I think that there is going to be loan officers over the course of the next two to four years who are going to have a couple of different business cards with different logos on them. Because of this consolidation, there are going to be fewer choices as to where a professional originator sits down at the desk. Undoubtedly, all of these things are arguably going to make it more difficult for the consumer. With less competition, the consumer ultimately pays the price. That’s a systemic issue. We, as a nation, may be overshooting a bit in some areas, but that’s been a norm for this county and various industries and I think that to try to survive in the future, it’s a matter of having the right connections and resources, and companies that are well capitalized with amazing quality control. You need to be one of those companies chosen to be a part of the future.
Over a year ago, you partnered with Greg Frost. Can you detail some aspects of this partnership with a longtime top producer like Greg Frost?
The facts speak for themselves … what Greg Frost does works and is working for PRMI … not only because of the positive feedback I’ve received from our managers and partners from his sales calls and office visits for seminars, but I just look at his numbers. He has been with us for just 14 months, and he is our number one shop in the country. We’ve been around for 11-years-plus, and Greg comes in and becomes our number one shop. To do that is no small task.
The success that Greg has helped me achieve as an originator was so serendipitous for us when our industry rapidly went back into what mortgage banking always has been, and frankly should be, to take those tools and be able to provide one of my mentors a home and to have Greg become our vice president of sales training. To have Greg Frost among our ranks proves that strength in this market by being our number one shop in 14 months, I tell you that is a pretty nice notch on my CEO belt. That was a great decision to bring Greg aboard. I am very fortunate to be such a good friend with Greg Frost and am very happy that he joined our organization.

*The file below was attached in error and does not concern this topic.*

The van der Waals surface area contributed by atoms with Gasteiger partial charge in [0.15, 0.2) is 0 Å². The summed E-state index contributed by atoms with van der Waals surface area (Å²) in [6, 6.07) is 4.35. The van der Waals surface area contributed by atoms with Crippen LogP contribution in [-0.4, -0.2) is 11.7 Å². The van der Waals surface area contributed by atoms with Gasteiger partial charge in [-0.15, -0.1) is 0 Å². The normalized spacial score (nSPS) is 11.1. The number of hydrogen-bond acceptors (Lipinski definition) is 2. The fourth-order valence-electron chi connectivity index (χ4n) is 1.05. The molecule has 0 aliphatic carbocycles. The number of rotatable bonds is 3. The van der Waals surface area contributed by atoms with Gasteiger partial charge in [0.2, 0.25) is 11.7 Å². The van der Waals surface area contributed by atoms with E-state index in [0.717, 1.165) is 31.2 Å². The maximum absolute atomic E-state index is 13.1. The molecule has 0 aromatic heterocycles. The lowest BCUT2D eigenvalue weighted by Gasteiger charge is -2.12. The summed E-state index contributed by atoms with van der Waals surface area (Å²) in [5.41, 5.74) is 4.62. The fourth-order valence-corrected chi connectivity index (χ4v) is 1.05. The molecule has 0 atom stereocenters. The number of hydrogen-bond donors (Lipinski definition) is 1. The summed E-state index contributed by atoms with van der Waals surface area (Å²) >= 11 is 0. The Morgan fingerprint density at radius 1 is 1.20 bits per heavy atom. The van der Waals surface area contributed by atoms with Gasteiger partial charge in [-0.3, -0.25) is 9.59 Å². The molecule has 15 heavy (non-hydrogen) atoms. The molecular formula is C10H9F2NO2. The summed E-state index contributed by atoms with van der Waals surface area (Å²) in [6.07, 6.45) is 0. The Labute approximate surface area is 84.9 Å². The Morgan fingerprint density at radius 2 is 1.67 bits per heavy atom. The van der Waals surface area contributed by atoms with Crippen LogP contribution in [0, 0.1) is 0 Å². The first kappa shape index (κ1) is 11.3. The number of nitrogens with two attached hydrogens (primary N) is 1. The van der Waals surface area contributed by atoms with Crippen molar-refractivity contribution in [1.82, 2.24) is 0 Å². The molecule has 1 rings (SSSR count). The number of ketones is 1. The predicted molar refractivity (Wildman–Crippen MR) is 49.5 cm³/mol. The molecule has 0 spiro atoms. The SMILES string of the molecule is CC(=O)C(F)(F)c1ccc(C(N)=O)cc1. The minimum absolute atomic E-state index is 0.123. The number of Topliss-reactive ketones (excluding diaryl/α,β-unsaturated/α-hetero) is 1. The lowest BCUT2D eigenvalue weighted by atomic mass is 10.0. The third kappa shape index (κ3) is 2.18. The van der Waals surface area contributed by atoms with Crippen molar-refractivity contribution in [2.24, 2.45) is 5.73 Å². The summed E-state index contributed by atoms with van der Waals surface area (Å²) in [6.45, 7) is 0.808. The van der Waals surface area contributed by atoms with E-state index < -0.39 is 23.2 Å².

Any closing comments on PRMI and the future of the company?
I think PRMI is a unique mousetrap. It was built by a mortgage producer for mortgage producers with a heavy understanding and appreciation for the financial approach to the business that is going to be critical to maintaining the bank relationships that we’ll need as loans grow.
Brokers will want a strong financial company that can implement strategy and systems to ensure the viability of the mortgage product. They did business with a lot of people who had poor practices in place, and when it came time to stand up and be counted, they couldn’t write the check. They are being cautious going forward.
Net worth is critical. Companies with strong net worth will get you in the door and seated at the table to talk, but the investors today, the ones making the decision to buy loans from companies, are going to be coming in a looking at your quality control plan, your systems, your past performance history, loan performance and what happens if a loan stops performing. The quality of production is critical. The banks have a concern, once they open the door, about your net worth. Once you are in, they are more concerned about practices and procedures. They have a very low risk appetite, they are looking for companies that they feel comfortable with and have very best business practices, longevity, performance and the capability to actually originate a lot of quality business. The guys with the gold want to give the resources and capabilities to those who control more market share, the right way and with less risk. Those will be the winners going forward.
These big banks are non-regulated bankers, you have to trust their best practices, you have to know that when they are originating a loan, it becomes a collateral-worthy transaction that will perform exactly like everyone thinks it will perform. They are looking for companies that will provide them that product. There is a risk-reward balance for them. The reward is stronger if you control more market share as a non-regulated bank. Controlling more market share and being able to funnel that into more conduits in the secondary market … that is the reward. If there is lower risk and higher reward, that is the recipe for who gets to win in the future.